It has long been recognised that housing is both an item of consumption and an asset. The difference may appear to be only of interest to an economist but it is critical in understanding why different European housing markets perform differently.
Occupiers who regard their dwelling as items of consumption will only pay as much for it as they are willing or able to afford. But as an investment, the price is determined purely by risk/return expectations, relative to other investments. If the occupier cannot afford it, others may invest.
In the UK, there has been a shift in residential tenure in recent years as the private rented sector has expanded. In 2011, tenancies increased by 25%. This has been driven by house prices peaking in the boom years and falling by only 7% since, but also by tighter financing conditions for owner occupiers and higher deposit requirements.
As a result, first-time buyers are even more excluded than they were before the recession. Families’ initial choice of tenure is proving critical; if they can meet the initial financing requirements of owning, real costs fall over the years and they can move further up the ladder. But failure to make that first step means costs do not fall in real terms, making a move to owner-occupation tougher.
In the past decade, buy-to-let landlords have dominated the market segment that was previously the preserve of the first-time buyer, becoming the ‘price-makers’, while owner-occupiers are the ‘price takers’. Despite expectations that buy-to-let investors would exit at the first sign of falling values, they still hold their assets and are investing more.
Since 2007, private sector landlords’ share of the residential pie has increased by 42% and they now account for a fifth of the total stock. Many of those who would traditionally fit the first-time buyer category have had no option but to rent – and to become ‘price takers’ in rents. According to IPD, housing rents have risen by over 11% since 2009.
This growth has made residential the best performing sector over three, five and 10-year periods and has started to raise interest among institutions, although they remain concerned about the low net yields and management issues.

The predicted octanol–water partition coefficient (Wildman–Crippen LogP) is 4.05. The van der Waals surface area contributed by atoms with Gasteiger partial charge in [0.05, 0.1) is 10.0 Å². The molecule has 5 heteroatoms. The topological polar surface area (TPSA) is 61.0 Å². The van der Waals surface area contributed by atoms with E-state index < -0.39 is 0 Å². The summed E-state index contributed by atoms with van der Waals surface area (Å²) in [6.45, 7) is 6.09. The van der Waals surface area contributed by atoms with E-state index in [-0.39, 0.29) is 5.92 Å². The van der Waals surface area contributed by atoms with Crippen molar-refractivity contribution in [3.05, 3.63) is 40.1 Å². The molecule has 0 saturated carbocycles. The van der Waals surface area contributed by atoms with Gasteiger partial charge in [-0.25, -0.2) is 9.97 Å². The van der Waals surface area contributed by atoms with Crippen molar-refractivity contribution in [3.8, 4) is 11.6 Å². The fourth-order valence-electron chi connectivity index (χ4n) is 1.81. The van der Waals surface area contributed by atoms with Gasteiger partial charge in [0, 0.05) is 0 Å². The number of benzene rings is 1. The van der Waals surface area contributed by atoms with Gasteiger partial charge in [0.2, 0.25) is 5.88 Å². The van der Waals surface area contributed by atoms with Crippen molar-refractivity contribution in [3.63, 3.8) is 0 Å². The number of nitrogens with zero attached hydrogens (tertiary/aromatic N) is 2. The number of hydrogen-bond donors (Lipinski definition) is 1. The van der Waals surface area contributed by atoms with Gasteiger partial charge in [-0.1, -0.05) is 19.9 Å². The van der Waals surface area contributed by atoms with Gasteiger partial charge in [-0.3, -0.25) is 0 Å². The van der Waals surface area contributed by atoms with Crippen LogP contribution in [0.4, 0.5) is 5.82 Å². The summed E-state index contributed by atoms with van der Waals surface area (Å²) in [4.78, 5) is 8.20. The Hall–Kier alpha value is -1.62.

Residential rents are unregulated in the UK, unlike other parts of Europe. The Netherlands and Switzerland, the European markets with the highest proportion of residential institutional investment, are highly regulated markets, with The Netherlands having minimum and maximum rent levels. In Switzerland, where half of AXA Real Estate’s managed assets are in residential, the system supports long-term tenures (typically seven years), providing substantial protection for tenants including restrictions on uplifts and evictions.
Rent controls may seem unattractive to investors, yet they provide substantial security of income, as incoming tenants must pay market rents and only then have the benefit of controls on rises.
In Switzerland, 60% of the population lease property and it has one of Europe’s lowest owner occupation rates. But in surveys, more than 80% of Swiss respondents say they would prefer to own, but cannot afford to do so. It is not hard to see why. House prices are high compared to incomes and affordability has fallen in the past year. The country is geographically constrained and mortgages require a minimum 20% deposit.
Switzerland also has one of Europe’s strongest population growth rates, which has supported demand for rented housing. Swiss institutions have become ‘price makers’ and typically have a 15% real estate allocation – almost treble that in the UK. With low return expectations of 4.5-5%.
Swiss residential investments are attractive In the UK, higher total return expectations have precluded involvement in the housing market. But the choking off of demand by owner-occupiers means that letting is becoming more respectable for the middle class, to the extent that institutions are looking at this sector again. Given appropriate returns, they could become the ‘key makers’ that uplift the UK residential market into the institutional playing field.